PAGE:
The approach we take to classification is ‘folksonomic’. Roughly put, this involves producers selecting their own descriptive keywords (‘tags’)according a methodology they themselves define. In many systems (e.g. Flickr, Del.icio.us), users are able to see what kinds of tags other users have adopted as they enter their own, or to select from lists of popular tags. This creates some casual normativity without being overbearingly stringent. Of course there is a danger of users mis-classifying their content, but adhering to a more stringent framework doesn’t prevent this and only increases the onerousness of marking up video. We think onerousness is to be avoided. It will scare off potential collaborators.
We also think that given the fields above, a short description and these tags, most of our needs – in terms of discovering and sharing video – will be well met. Imagining that we have 20 groups that are consistently marking and publishing their video content with the fields outlined above in the Atom format, we could then bring together these feeds into new resources. We can sort by tag, creator, date, genre and so forth. We can imagine third party re-aggregating applications working rather well with these data.
Examples & Projects
Democracy and ‘Broadcast Machine’
The Democracy video platform already makes use of RSS feeds, which it terms 'Channels', to bring videos from publishers to users. Democracy offers a channel publishing tool called Broadcast Machine which generates feeds in a format that uses RSS 2.0 with the Yahoo Media extension and the Universal Subscription Mechanism.
According to the project managers, the decision to use RSS 2.0 was made because it allows the presentation of ‘rich metadata’ along with the associated video file. (We think it was also made because RSS is so popular.) RSS items corresponds to a single video item.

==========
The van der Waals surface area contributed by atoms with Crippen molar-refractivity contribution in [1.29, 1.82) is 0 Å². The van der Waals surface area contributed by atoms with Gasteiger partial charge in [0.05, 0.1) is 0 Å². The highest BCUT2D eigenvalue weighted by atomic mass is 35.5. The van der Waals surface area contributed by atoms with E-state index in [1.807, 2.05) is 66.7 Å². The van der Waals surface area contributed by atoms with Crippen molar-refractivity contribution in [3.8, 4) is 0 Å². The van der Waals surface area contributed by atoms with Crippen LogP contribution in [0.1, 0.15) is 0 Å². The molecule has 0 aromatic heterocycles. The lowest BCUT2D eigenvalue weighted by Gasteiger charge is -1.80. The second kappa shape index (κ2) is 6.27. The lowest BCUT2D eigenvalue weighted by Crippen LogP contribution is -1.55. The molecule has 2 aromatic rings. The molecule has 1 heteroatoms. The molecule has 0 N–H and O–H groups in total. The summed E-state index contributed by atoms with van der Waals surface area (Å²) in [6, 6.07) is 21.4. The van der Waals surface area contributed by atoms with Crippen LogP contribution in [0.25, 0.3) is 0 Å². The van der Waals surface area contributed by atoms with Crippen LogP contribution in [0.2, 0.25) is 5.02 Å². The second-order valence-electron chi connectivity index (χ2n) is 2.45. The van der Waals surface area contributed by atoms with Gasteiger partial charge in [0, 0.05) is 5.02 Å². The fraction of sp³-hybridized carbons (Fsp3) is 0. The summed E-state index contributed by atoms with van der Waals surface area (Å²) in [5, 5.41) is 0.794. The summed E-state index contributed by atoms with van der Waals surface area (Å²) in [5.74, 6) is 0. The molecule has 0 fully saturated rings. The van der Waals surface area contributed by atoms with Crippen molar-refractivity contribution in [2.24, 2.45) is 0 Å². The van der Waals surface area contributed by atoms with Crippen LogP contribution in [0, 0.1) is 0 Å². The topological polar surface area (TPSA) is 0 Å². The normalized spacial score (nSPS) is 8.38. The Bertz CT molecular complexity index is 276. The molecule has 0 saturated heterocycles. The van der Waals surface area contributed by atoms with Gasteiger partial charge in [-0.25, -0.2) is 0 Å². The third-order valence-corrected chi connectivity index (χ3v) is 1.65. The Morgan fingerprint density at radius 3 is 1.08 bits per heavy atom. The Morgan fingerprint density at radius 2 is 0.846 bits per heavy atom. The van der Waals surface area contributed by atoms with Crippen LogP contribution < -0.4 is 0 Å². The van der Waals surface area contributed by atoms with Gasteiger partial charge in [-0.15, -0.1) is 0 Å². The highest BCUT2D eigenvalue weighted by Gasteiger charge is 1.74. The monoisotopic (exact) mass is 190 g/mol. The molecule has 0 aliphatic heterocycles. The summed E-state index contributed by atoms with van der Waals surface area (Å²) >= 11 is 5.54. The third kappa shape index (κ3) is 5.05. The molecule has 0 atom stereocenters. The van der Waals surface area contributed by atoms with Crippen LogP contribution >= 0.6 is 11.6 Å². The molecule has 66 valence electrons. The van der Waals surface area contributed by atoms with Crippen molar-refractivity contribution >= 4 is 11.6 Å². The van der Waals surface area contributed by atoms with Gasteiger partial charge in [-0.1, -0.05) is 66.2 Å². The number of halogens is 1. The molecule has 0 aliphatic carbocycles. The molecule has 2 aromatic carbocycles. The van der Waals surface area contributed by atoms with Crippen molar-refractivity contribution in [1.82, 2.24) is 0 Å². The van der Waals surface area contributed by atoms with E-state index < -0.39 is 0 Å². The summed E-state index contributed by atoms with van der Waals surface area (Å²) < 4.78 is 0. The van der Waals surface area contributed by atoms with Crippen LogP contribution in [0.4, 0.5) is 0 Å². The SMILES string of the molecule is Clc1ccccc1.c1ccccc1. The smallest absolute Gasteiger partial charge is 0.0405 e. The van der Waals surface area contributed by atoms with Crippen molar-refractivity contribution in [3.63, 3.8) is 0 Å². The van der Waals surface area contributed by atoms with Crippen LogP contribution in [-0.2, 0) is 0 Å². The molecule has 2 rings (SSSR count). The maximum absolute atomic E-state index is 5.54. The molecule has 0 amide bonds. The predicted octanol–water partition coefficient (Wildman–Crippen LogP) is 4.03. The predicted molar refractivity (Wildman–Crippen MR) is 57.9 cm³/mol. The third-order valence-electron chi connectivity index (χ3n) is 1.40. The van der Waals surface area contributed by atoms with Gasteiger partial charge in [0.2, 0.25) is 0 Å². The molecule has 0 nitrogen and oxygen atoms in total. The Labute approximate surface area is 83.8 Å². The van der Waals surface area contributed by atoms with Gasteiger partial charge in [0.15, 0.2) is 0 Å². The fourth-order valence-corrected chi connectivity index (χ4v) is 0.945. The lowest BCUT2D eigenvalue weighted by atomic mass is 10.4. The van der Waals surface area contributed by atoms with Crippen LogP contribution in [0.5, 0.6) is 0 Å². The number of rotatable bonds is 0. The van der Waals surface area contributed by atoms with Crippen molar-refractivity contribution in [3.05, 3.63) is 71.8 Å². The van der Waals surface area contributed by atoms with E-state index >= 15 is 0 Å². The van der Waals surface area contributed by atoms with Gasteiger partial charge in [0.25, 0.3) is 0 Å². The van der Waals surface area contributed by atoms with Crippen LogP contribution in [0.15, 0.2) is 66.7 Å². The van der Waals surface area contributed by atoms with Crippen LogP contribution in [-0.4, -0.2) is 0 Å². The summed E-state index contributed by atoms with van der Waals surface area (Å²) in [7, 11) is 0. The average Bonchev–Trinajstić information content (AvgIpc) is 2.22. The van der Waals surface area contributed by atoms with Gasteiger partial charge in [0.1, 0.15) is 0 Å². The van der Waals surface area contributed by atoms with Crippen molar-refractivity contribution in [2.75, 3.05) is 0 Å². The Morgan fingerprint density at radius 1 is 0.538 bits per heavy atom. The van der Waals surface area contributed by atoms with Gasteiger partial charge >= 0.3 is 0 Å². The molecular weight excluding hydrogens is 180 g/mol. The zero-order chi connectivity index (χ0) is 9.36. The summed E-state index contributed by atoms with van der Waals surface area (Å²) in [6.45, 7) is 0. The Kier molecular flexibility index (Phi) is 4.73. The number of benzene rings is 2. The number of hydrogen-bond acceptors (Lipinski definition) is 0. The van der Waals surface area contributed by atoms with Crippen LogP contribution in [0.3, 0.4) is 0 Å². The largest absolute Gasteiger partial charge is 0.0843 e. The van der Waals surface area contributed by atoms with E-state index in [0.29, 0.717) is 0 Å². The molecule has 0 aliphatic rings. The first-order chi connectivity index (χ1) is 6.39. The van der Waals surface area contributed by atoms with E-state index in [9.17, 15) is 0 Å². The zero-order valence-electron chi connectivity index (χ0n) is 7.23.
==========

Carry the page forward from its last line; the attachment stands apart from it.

Fig 1, A ‘channel’ produced by Broadcast Machine viewed through Democracy Player.
Here, viewed through Democracy Player, we see how a feed that has been marked up with Broadcast Machine looks. There is a channel name (‘Reality Hacks’), item name (e.g., ‘No House! No Land! No Vote!’), item description (e.g., ‘Voices from the housing struggle’), thumbnail, date of publication, video format (e.g. MSVIDEO), file size, and a link to the
file. While the specification we describe here contains more information and will have greater utility, we can see the advantage here of marking up metadata about video in a consistent way. The Democracy project achieves a consistent ‘channel’ without levying any control over its contributors’ feeds. Equally, contributors benefit from having their video discoverable away from their sites in modes and context that they may not even have considered.
In composing this document, we looked at some of the sites of groups we were told to consider stakeholders in this process. This brief review indicated that there are still some considerable hurdles to jump before this community would be as a whole in a position to implement a standard such as the one discussed here.
For example, some sites use proprietary Windows Media streams, or other streams that does not actually allows users to download the video they want to see. This effectively prevents them from being used for syndication. Many sites do not currently produce any kind of feed at all about the videos they offer. What this indicates to us is that, as well as considering formal metadata requirements, we also need to discuss together
‘information culture’ within video producing and distributing groups -- from the formats used to encode video for consumption by users, to practices of openness, to basic modes of internet distribution such as HTTP and Bittorrent. Such requirements were ‘beneath the scope’ of the document here but we believe they are essential if we are to meet our aims
The recommendations here were created for discussion purposes. If we can agree ultimately on the best route to take, we can collaborate with or produce extensions for video content management systems enabling co-operating parties to markup their video according to our specifications easily and simply.
The benefits of this to all of us are immense. We will be able to create, subscribe to, and recombine feeds of each others’ video material and display the results on our own pages or wherever we like. Viewers will be able to find their way to our content much more easily, from unexpected constituencies.
It is important, above all, that a system be designed that is useable for all concerned, since what breeds success (adoption) in this area is usage. Many schemas have withered after lack of adoption due to being too esoteric, and hence not building grassroots support. We would like to begin at the grassroots and that is is why we seek your input and support at this stage.
Yahoo Media Extension
Universal Feed Parser